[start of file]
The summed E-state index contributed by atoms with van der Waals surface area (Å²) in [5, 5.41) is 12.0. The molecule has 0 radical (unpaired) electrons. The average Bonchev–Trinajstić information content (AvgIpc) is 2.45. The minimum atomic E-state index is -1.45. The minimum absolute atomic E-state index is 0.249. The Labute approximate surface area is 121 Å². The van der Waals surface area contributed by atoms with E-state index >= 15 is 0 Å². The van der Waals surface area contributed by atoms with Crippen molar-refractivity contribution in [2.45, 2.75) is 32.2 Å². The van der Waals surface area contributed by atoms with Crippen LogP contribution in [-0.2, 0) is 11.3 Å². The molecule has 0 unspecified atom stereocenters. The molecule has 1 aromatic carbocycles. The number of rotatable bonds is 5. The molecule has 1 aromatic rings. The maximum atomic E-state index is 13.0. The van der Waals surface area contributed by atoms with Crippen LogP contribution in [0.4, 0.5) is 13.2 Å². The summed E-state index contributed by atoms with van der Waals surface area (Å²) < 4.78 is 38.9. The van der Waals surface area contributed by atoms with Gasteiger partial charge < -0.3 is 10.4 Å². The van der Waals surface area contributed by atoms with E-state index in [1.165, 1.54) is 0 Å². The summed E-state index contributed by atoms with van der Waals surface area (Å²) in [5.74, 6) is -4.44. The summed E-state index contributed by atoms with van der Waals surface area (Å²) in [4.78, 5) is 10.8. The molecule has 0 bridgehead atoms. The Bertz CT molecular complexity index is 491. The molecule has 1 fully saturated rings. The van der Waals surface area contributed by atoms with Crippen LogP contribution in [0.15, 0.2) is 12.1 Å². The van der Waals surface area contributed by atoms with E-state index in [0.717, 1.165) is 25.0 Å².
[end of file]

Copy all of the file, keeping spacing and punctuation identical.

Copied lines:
The summed E-state index contributed by atoms with van der Waals surface area (Å²) in [5, 5.41) is 12.0. The molecule has 0 radical (unpaired) electrons. The average Bonchev–Trinajstić information content (AvgIpc) is 2.45. The minimum atomic E-state index is -1.45. The minimum absolute atomic E-state index is 0.249. The Labute approximate surface area is 121 Å². The van der Waals surface area contributed by atoms with E-state index >= 15 is 0 Å². The van der Waals surface area contributed by atoms with Crippen molar-refractivity contribution in [2.45, 2.75) is 32.2 Å². The van der Waals surface area contributed by atoms with Crippen LogP contribution in [-0.2, 0) is 11.3 Å². The molecule has 0 unspecified atom stereocenters. The molecule has 1 aromatic carbocycles. The number of rotatable bonds is 5. The molecule has 1 aromatic rings. The maximum atomic E-state index is 13.0. The van der Waals surface area contributed by atoms with Crippen LogP contribution in [0.4, 0.5) is 13.2 Å². The summed E-state index contributed by atoms with van der Waals surface area (Å²) < 4.78 is 38.9. The van der Waals surface area contributed by atoms with Gasteiger partial charge < -0.3 is 10.4 Å². The van der Waals surface area contributed by atoms with E-state index in [1.165, 1.54) is 0 Å². The summed E-state index contributed by atoms with van der Waals surface area (Å²) in [5.74, 6) is -4.44. The summed E-state index contributed by atoms with van der Waals surface area (Å²) in [4.78, 5) is 10.8. The molecule has 0 bridgehead atoms. The Bertz CT molecular complexity index is 491. The molecule has 1 fully saturated rings. The van der Waals surface area contributed by atoms with Crippen LogP contribution in [0.15, 0.2) is 12.1 Å². The van der Waals surface area contributed by atoms with E-state index in [0.717, 1.165) is 25.0 Å².